"It's a skill to be learned, and probably something they're learning at the moment"
Paul Murphy knows what Seamus Flanagan, Kyle Hayes and the Limerick boys are going through because he was once that soldier.
Go back to the 2016 National Hurling League and you'll find yourself in a time when Kilkenny, just like modern-day Limerick, were hurling's kingpins with a big red target on their backs.
Kilkenny wore the crown well, topping the League table and only losing out after a thrilling semi-final against eventual winners Clare, but it's tough at the top and their season didn't end all that well when they were destroyed by Tipperary in the All-Ireland final.
Paul Murphy remembers the year well, how could he forget the fire and the fury that every other team attack the champions with.
"I get the feeling they're entering this phase which, when you're winning, was always going to come along," the Danesfort corner back says of Limerick's early season blues.
"It's where people start to ask questions of you. It's when the teams you're playing are always up for the game. Take Galway last week, they hit Limerick hard. Waterford hit them hard and closed them down in small areas. I suppose Limerick are just experiencing now that every week they go out, teams are going to be looking to put them off, to niggle at them, to hit them a few digs, whatever it's going to be and how they react is going to be down to them."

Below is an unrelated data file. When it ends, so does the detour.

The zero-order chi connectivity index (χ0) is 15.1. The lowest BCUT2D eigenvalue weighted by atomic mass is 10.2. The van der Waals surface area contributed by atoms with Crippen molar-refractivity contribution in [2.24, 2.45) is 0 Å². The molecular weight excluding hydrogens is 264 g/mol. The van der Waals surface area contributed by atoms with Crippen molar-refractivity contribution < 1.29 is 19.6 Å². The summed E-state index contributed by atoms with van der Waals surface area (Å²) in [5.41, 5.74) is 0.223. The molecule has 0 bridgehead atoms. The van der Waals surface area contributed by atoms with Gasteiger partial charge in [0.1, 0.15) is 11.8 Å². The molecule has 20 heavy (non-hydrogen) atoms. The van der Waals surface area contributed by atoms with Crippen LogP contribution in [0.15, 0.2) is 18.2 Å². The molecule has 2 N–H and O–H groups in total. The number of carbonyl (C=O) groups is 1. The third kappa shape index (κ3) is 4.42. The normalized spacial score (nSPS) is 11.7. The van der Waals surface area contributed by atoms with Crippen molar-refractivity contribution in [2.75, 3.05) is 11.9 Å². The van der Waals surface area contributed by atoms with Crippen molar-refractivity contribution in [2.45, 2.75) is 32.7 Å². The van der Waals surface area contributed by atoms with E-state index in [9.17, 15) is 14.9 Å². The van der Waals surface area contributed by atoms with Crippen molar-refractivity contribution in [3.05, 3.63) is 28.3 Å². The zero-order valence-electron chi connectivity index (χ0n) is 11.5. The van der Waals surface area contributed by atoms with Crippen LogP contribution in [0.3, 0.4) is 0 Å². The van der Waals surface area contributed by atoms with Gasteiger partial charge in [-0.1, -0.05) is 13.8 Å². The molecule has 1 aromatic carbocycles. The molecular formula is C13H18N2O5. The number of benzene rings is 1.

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"We've had players sent off in the past, similar enough to this," adds the four-time All-Star.
"Sometimes, the emotion just gets the better of players and it boils over. But if you are champions and you know there's going to be a target on your back when you're going out and playing, you do have to say to yourself 'look, don't react.' They're going to target certain players, especially those noted to be hot-heads so it's down to a player to be disciplined."
"Okay they're niggling but why are they niggling, because they want you to react, to get you sent off."
With three red cards in three games, Limerick clearly have taken the bait and Murphy feels that discipline is a skill they're going to have to improve on.
So as much as being focused or the physical skills of the game, another is not to react. It's a skill to be learned, and probably something they're learning at the moment."
Colm Parkinson asked Murphy if he'd have gone down the route of shutting the sledgers up by letting them know who the All-Ireland champions are, but Murphy's response is telling.
"The easiest thing for a player like that, say it's Kyle Hayes or whatever, it must be 'mate we're All-Ireland champions. Go away and don't be annoying me. Wouldn't that shut them up straight away," asked Wooly.
"I don't think Kyle Hayes would be saying that," replied Murphy.
"Certainly it's not something I'd be saying to a player because that's nearly showing that you're arrogant or something like that. That nearly gives fuel to the other team again, because he's going back to the dressing room saying that you're saying that."
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"I'd always take it as a compliment if a fella is coming in mouthing at you, I'd be going 'Jesus, he really thinks I'm that important that he has to mouth at me. So I'd just let him at it."
Is it any wonder Kilkenny won so much?